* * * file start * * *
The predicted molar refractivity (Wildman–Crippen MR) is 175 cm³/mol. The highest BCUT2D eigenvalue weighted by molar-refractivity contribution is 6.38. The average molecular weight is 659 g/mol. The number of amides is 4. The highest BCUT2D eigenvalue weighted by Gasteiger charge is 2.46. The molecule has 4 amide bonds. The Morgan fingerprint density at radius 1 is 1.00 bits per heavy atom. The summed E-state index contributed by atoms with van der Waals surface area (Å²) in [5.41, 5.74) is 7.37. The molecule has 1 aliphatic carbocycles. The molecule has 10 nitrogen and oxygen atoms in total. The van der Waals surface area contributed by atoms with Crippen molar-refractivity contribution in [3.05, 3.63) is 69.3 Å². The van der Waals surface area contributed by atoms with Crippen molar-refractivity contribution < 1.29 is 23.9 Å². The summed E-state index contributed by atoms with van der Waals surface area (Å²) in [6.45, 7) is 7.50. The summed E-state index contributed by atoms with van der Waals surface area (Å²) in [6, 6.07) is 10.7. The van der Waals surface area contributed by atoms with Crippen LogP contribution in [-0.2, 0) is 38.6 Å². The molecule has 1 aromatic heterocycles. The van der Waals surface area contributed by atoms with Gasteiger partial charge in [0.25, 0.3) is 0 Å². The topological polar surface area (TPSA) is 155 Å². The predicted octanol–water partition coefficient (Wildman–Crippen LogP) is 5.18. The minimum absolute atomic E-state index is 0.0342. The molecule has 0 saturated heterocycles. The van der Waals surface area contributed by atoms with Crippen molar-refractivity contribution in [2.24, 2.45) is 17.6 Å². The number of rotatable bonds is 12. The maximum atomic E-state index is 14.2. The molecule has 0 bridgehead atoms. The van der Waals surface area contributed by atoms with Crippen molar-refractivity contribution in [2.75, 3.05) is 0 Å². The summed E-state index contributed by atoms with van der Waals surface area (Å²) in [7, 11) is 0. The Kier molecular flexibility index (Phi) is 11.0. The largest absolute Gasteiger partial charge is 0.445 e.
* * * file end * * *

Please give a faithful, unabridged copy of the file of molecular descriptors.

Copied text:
The predicted molar refractivity (Wildman–Crippen MR) is 175 cm³/mol. The highest BCUT2D eigenvalue weighted by molar-refractivity contribution is 6.38. The average molecular weight is 659 g/mol. The number of amides is 4. The highest BCUT2D eigenvalue weighted by Gasteiger charge is 2.46. The molecule has 4 amide bonds. The Morgan fingerprint density at radius 1 is 1.00 bits per heavy atom. The summed E-state index contributed by atoms with van der Waals surface area (Å²) in [5.41, 5.74) is 7.37. The molecule has 1 aliphatic carbocycles. The molecule has 10 nitrogen and oxygen atoms in total. The van der Waals surface area contributed by atoms with Crippen molar-refractivity contribution in [3.05, 3.63) is 69.3 Å². The van der Waals surface area contributed by atoms with Crippen molar-refractivity contribution < 1.29 is 23.9 Å². The summed E-state index contributed by atoms with van der Waals surface area (Å²) in [6.45, 7) is 7.50. The summed E-state index contributed by atoms with van der Waals surface area (Å²) in [6, 6.07) is 10.7. The van der Waals surface area contributed by atoms with Crippen LogP contribution in [-0.2, 0) is 38.6 Å². The molecule has 1 aromatic heterocycles. The van der Waals surface area contributed by atoms with Gasteiger partial charge in [0.25, 0.3) is 0 Å². The topological polar surface area (TPSA) is 155 Å². The predicted octanol–water partition coefficient (Wildman–Crippen LogP) is 5.18. The minimum absolute atomic E-state index is 0.0342. The molecule has 0 saturated heterocycles. The van der Waals surface area contributed by atoms with Crippen molar-refractivity contribution in [2.24, 2.45) is 17.6 Å². The number of rotatable bonds is 12. The maximum atomic E-state index is 14.2. The molecule has 0 bridgehead atoms. The van der Waals surface area contributed by atoms with Crippen molar-refractivity contribution in [2.75, 3.05) is 0 Å². The summed E-state index contributed by atoms with van der Waals surface area (Å²) in [7, 11) is 0. The Kier molecular flexibility index (Phi) is 11.0. The largest absolute Gasteiger partial charge is 0.445 e.